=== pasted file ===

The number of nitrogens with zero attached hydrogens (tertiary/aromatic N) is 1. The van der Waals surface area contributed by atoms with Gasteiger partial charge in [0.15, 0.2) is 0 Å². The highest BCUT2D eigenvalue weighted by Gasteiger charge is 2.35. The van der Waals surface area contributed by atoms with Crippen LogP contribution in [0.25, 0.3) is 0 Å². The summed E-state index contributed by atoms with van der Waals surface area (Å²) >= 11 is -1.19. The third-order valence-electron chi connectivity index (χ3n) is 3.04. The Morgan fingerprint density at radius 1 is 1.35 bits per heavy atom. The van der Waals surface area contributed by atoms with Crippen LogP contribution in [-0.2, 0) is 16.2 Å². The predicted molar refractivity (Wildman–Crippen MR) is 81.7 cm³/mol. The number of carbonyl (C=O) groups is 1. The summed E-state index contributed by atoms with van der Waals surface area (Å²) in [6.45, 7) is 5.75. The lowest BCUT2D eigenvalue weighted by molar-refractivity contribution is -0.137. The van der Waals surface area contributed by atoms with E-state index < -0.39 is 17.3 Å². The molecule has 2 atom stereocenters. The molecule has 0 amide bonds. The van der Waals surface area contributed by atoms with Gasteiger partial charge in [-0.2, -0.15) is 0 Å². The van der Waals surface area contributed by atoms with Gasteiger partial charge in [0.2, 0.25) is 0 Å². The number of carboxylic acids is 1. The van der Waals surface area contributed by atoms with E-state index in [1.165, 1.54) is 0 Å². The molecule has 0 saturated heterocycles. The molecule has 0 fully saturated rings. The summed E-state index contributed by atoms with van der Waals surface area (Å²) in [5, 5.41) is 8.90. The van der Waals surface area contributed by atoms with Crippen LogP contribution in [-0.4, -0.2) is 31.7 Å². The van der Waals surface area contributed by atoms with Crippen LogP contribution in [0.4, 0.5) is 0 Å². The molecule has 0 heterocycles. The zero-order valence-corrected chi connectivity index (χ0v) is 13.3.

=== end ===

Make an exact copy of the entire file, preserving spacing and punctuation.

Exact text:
The number of nitrogens with zero attached hydrogens (tertiary/aromatic N) is 1. The van der Waals surface area contributed by atoms with Gasteiger partial charge in [0.15, 0.2) is 0 Å². The highest BCUT2D eigenvalue weighted by Gasteiger charge is 2.35. The van der Waals surface area contributed by atoms with Crippen LogP contribution in [0.25, 0.3) is 0 Å². The summed E-state index contributed by atoms with van der Waals surface area (Å²) >= 11 is -1.19. The third-order valence-electron chi connectivity index (χ3n) is 3.04. The Morgan fingerprint density at radius 1 is 1.35 bits per heavy atom. The van der Waals surface area contributed by atoms with Crippen LogP contribution in [-0.2, 0) is 16.2 Å². The predicted molar refractivity (Wildman–Crippen MR) is 81.7 cm³/mol. The number of carbonyl (C=O) groups is 1. The summed E-state index contributed by atoms with van der Waals surface area (Å²) in [6.45, 7) is 5.75. The lowest BCUT2D eigenvalue weighted by molar-refractivity contribution is -0.137. The van der Waals surface area contributed by atoms with E-state index < -0.39 is 17.3 Å². The molecule has 2 atom stereocenters. The molecule has 0 amide bonds. The van der Waals surface area contributed by atoms with Gasteiger partial charge in [-0.2, -0.15) is 0 Å². The van der Waals surface area contributed by atoms with Gasteiger partial charge in [0.2, 0.25) is 0 Å². The number of carboxylic acids is 1. The van der Waals surface area contributed by atoms with E-state index in [1.165, 1.54) is 0 Å². The molecule has 0 saturated heterocycles. The molecule has 0 fully saturated rings. The summed E-state index contributed by atoms with van der Waals surface area (Å²) in [5, 5.41) is 8.90. The van der Waals surface area contributed by atoms with Crippen LogP contribution in [-0.4, -0.2) is 31.7 Å². The van der Waals surface area contributed by atoms with Crippen LogP contribution in [0.4, 0.5) is 0 Å². The molecule has 0 heterocycles. The zero-order valence-corrected chi connectivity index (χ0v) is 13.3.